Monday, October 07, 2013

Beyond Facebook and Twitter: Using the Conversation Prism to Guide Your Social Strategy

By Sarah Larson

You've launched a Facebook page and a Twitter feed, and you've got a few hundred followers on each. Maybe you even monitor and update them regularly.


All the firm's principals are on LinkedIn and properly connected to the firm's page. (You have created a LinkedIn page for your firm, right?)


Congratulations: that's a good start.


Traditional social media now is entering its second decade, as measured from the launch of the seminal social site, MySpace, in August 2003. In early years, social media was seen as the Internet's crowded community promenade, safely sequestered away from the "serious" business and media websites that once defined the Internet's popular profile.


Today, social media has grown up. Instead of being a place your kids hang out, social has evolved to become the default mechanism for public interaction between any two - or more - parties online.


Whether the conversation is between a store and its customers, a TV anchor and her upset viewers, or a firm and its (prospective) clients, social is virtually always the medium.


As you might have guessed from this post's title, that medium has grown well beyond the marquee names of Facebook, Twitter, and LinkedIn. Those forums remain incredibly important, to be sure, but it's not enough to plant your firm's flag there and call it a strategy.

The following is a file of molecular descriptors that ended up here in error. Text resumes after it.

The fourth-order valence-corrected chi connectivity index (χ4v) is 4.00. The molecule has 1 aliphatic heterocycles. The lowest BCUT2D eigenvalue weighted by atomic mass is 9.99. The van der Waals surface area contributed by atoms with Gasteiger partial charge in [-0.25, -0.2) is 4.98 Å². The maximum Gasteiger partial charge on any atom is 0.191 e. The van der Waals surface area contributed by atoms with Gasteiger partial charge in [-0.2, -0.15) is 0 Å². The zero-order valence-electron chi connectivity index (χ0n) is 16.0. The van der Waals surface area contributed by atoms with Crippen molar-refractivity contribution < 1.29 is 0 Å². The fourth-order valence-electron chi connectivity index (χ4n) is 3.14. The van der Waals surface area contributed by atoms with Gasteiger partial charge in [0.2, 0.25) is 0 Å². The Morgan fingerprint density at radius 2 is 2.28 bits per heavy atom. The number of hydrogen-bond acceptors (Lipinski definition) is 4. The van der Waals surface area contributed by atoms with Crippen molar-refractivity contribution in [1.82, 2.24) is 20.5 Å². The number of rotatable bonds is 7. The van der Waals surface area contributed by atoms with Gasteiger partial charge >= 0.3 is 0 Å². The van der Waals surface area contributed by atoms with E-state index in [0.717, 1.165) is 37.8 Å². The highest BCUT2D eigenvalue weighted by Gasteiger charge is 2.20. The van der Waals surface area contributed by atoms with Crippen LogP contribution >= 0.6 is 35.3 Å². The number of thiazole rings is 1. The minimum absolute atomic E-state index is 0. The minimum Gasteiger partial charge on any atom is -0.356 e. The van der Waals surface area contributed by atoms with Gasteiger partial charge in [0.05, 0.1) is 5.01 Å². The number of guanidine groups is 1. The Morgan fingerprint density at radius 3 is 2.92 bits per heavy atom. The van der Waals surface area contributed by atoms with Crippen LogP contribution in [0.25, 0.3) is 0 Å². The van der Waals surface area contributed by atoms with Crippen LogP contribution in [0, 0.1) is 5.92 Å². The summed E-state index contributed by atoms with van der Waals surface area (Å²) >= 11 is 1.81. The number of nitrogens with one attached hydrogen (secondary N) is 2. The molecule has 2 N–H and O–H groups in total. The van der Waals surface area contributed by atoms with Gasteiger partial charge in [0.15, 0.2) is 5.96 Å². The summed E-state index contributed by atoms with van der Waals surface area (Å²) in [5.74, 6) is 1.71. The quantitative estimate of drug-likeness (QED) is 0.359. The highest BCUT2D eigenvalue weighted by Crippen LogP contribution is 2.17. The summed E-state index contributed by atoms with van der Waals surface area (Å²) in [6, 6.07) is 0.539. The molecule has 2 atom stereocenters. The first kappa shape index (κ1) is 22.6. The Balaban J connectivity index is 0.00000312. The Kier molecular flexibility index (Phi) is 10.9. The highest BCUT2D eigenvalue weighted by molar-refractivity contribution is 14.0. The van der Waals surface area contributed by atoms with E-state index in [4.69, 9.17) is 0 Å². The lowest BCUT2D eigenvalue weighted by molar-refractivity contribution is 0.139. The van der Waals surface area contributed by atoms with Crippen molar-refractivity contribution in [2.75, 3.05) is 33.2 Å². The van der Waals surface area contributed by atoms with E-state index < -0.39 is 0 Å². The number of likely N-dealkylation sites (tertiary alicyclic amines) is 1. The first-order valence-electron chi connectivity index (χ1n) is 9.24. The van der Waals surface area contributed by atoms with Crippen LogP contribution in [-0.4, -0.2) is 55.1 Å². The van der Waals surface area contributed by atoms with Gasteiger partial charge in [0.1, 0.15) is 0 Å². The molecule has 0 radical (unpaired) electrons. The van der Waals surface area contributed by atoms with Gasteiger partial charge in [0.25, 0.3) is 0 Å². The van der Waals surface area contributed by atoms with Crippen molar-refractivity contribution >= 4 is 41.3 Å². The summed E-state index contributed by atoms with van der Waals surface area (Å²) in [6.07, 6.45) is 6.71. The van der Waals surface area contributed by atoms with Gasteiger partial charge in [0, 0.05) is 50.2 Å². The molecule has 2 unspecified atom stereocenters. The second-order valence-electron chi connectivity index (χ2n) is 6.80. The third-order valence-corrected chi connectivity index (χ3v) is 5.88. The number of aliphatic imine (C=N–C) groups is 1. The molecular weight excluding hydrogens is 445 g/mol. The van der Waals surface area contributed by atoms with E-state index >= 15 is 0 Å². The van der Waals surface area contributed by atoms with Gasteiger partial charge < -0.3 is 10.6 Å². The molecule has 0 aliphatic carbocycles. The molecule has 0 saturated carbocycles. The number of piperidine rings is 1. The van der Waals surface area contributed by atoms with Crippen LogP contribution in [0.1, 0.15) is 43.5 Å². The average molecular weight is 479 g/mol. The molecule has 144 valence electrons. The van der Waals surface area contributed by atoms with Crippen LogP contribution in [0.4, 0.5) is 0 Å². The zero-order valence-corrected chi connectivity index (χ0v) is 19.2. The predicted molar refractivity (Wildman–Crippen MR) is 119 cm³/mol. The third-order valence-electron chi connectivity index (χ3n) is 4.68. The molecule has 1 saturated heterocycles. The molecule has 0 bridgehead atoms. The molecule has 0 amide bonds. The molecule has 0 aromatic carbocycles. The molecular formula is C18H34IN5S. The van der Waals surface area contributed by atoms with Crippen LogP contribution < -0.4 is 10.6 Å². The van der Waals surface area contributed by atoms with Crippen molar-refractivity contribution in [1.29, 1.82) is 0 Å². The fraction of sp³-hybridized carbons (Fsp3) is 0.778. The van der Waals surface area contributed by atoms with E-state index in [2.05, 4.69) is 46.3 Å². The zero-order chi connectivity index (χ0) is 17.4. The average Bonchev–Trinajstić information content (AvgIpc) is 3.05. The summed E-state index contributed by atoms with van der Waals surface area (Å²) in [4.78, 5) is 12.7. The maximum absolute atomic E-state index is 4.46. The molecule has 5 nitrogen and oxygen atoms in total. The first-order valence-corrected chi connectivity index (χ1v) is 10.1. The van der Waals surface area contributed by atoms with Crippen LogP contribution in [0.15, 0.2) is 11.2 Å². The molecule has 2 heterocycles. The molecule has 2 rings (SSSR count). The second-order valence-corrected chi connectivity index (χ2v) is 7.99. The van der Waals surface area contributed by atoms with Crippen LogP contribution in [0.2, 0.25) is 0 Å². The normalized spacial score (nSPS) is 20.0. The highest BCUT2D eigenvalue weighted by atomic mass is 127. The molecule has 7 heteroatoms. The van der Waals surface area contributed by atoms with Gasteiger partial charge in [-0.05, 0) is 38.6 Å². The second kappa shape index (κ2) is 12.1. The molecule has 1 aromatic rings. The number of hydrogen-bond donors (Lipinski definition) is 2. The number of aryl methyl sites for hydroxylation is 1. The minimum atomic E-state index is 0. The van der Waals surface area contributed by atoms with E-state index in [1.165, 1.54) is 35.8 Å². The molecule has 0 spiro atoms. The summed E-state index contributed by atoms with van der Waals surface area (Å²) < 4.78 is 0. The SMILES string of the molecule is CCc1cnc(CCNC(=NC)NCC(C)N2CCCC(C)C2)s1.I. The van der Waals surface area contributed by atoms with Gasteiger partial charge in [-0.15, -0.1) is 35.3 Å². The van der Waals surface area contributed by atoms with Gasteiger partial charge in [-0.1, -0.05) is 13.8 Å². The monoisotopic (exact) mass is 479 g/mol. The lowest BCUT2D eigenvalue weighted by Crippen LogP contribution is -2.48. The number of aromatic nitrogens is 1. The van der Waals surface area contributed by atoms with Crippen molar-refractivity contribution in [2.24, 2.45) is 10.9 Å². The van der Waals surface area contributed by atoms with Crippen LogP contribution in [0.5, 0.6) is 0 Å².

If you're not really sure what your next social step entails, The Conversation Prism, released this summer by Washington, D.C.-based design firm JESS3 in collaboration with digital analyst Brian Solis, might help you get your bearings.




The Conversation Prism organizes the social Web based on types of services, encompassing everything from social marketplaces like Etsy and LivingSocial, to location-based apps such as Foursquare, review sites such as Yelp, livecasting services such as Livestream, photo sites such as Instagram and 500px, and curation sites such as paper.li and Pinterest.

It's true that many of the platforms shown on this infographic predate and challenge what we've come to think of in the past few years as "social media," and that's the point.

The graphic demonstrates, in a powerfully visual way, how social media is no longer something we do, it is the way we live. It is not a fad, it is not going away, and its influence is transforming the way we do business.

First released in 2008, the Conversation Prism has changed over the years, reflecting the evolution of the social Web it monitors. In the latest version of the graphic, 122 social media services have been removed, and 111 new ones added.

One aspect remains constant, though. At the center of the prism is "you," the person or business looking to make their latest social move and choosing platforms to meet their goals. 

Whether that goal is listening, learning or adapting social for your company's use, the Conversation Prism can help guide a social media strategy, reinforce a strategy already in place, or inspire management teams to think about social in a new way.

What social media platforms does your company use? Have you identified any new platforms you would like to use? Share your thoughts in the comments.

Note: Click on the graphic to enlarge it for easier viewing.

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